City Cast

Urban Almanac: Smash This Bug

Kaela Cote-Stemmermann
Kaela Cote-Stemmermann
Posted on May 18   |   Updated on June 5
An adult spotted lantern fly. (arlutz73/Getty Images)

An adult spotted lantern fly. (arlutz73/Getty Images)

The spotted lantern fly is an invasive species first seen in the region in 2014 and seems to be here to stay. The insect is, in fact, not a fly at all It is a plant hopper that takes flying leaps to feed on plant and tree sap.

The problem is, it excretes a sugary liquid called honeydew that leaves a sticky residue and subsequent fungus called sooty mold, which ultimately kills its host plants. This has especially been an issue for breweries and wineries who are seeing them en masse.

Scientists in Fairfax launched a four-year, $200,000 effort to try and keep the lantern fly in check. They are targeting the insect's favorite host, the tree of heaven, with chainsaws and herbicide to get to the eggs in the bark before they hatch.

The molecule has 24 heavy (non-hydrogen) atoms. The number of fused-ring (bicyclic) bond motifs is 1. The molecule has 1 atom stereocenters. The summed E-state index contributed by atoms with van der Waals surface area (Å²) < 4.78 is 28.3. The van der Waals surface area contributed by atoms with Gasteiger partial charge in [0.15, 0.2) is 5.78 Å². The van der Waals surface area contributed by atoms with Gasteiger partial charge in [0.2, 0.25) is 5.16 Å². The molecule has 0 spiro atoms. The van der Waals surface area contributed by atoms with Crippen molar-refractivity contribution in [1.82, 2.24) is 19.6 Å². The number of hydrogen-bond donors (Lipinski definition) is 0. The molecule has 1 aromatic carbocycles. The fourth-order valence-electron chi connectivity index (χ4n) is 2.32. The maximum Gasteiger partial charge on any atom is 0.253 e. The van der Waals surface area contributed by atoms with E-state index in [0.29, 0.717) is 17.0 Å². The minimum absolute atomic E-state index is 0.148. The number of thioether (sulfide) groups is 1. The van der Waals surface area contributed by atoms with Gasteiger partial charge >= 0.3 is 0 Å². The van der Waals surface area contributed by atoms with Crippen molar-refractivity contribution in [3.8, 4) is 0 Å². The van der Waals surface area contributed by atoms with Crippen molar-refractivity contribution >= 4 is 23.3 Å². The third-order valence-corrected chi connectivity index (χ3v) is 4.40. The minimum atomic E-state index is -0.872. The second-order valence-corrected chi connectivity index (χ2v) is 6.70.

The good news is praying mantises are also helping. They’re beginning to attack lantern flies in some of the areas where they were first introduced. But, we can’t leave it all to the long-legged assassin.

If you are seeing a lot of them around your property, use horticultural spray oil, insecticidal soap, or neem oil to keep them at bay. And if you are moving, make sure to check this list of items to avoid any unwanted hitchhikers!

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